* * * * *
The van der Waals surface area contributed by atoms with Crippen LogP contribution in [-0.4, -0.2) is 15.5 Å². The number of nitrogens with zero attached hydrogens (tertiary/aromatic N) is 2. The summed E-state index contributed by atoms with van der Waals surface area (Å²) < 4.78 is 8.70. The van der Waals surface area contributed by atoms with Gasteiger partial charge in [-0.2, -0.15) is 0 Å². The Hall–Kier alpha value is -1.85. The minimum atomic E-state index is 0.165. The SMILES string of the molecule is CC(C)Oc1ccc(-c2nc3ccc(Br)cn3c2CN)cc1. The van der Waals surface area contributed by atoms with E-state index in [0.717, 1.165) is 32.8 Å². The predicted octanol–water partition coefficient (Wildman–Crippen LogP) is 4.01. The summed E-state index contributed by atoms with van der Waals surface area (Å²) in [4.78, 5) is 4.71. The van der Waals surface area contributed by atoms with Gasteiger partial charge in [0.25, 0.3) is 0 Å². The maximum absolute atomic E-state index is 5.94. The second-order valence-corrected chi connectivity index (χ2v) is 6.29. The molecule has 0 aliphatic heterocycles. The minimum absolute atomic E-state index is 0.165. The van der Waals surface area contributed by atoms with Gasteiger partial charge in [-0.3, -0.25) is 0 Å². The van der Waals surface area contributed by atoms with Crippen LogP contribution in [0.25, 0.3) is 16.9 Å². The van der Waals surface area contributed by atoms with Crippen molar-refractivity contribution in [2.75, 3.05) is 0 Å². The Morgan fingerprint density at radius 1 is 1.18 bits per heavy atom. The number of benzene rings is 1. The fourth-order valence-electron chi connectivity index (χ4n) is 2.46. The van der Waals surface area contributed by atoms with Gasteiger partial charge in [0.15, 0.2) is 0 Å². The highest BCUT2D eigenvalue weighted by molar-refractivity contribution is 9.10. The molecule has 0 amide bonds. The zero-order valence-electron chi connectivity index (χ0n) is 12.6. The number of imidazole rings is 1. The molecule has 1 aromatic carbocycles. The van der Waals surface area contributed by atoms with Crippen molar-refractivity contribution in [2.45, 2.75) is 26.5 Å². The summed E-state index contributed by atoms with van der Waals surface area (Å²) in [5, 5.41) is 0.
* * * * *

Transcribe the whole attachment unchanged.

The van der Waals surface area contributed by atoms with Crippen LogP contribution in [-0.4, -0.2) is 15.5 Å². The number of nitrogens with zero attached hydrogens (tertiary/aromatic N) is 2. The summed E-state index contributed by atoms with van der Waals surface area (Å²) < 4.78 is 8.70. The van der Waals surface area contributed by atoms with Gasteiger partial charge in [-0.2, -0.15) is 0 Å². The Hall–Kier alpha value is -1.85. The minimum atomic E-state index is 0.165. The SMILES string of the molecule is CC(C)Oc1ccc(-c2nc3ccc(Br)cn3c2CN)cc1. The van der Waals surface area contributed by atoms with E-state index in [0.717, 1.165) is 32.8 Å². The predicted octanol–water partition coefficient (Wildman–Crippen LogP) is 4.01. The summed E-state index contributed by atoms with van der Waals surface area (Å²) in [4.78, 5) is 4.71. The van der Waals surface area contributed by atoms with Gasteiger partial charge in [0.25, 0.3) is 0 Å². The maximum absolute atomic E-state index is 5.94. The second-order valence-corrected chi connectivity index (χ2v) is 6.29. The molecule has 0 aliphatic heterocycles. The minimum absolute atomic E-state index is 0.165. The van der Waals surface area contributed by atoms with Gasteiger partial charge in [-0.3, -0.25) is 0 Å². The van der Waals surface area contributed by atoms with Crippen LogP contribution in [0.25, 0.3) is 16.9 Å². The van der Waals surface area contributed by atoms with Crippen molar-refractivity contribution in [2.75, 3.05) is 0 Å². The Morgan fingerprint density at radius 1 is 1.18 bits per heavy atom. The number of benzene rings is 1. The fourth-order valence-electron chi connectivity index (χ4n) is 2.46. The van der Waals surface area contributed by atoms with Gasteiger partial charge in [0.15, 0.2) is 0 Å². The highest BCUT2D eigenvalue weighted by molar-refractivity contribution is 9.10. The molecule has 0 amide bonds. The zero-order valence-electron chi connectivity index (χ0n) is 12.6. The number of imidazole rings is 1. The molecule has 1 aromatic carbocycles. The van der Waals surface area contributed by atoms with Crippen molar-refractivity contribution in [2.45, 2.75) is 26.5 Å². The summed E-state index contributed by atoms with van der Waals surface area (Å²) in [5, 5.41) is 0.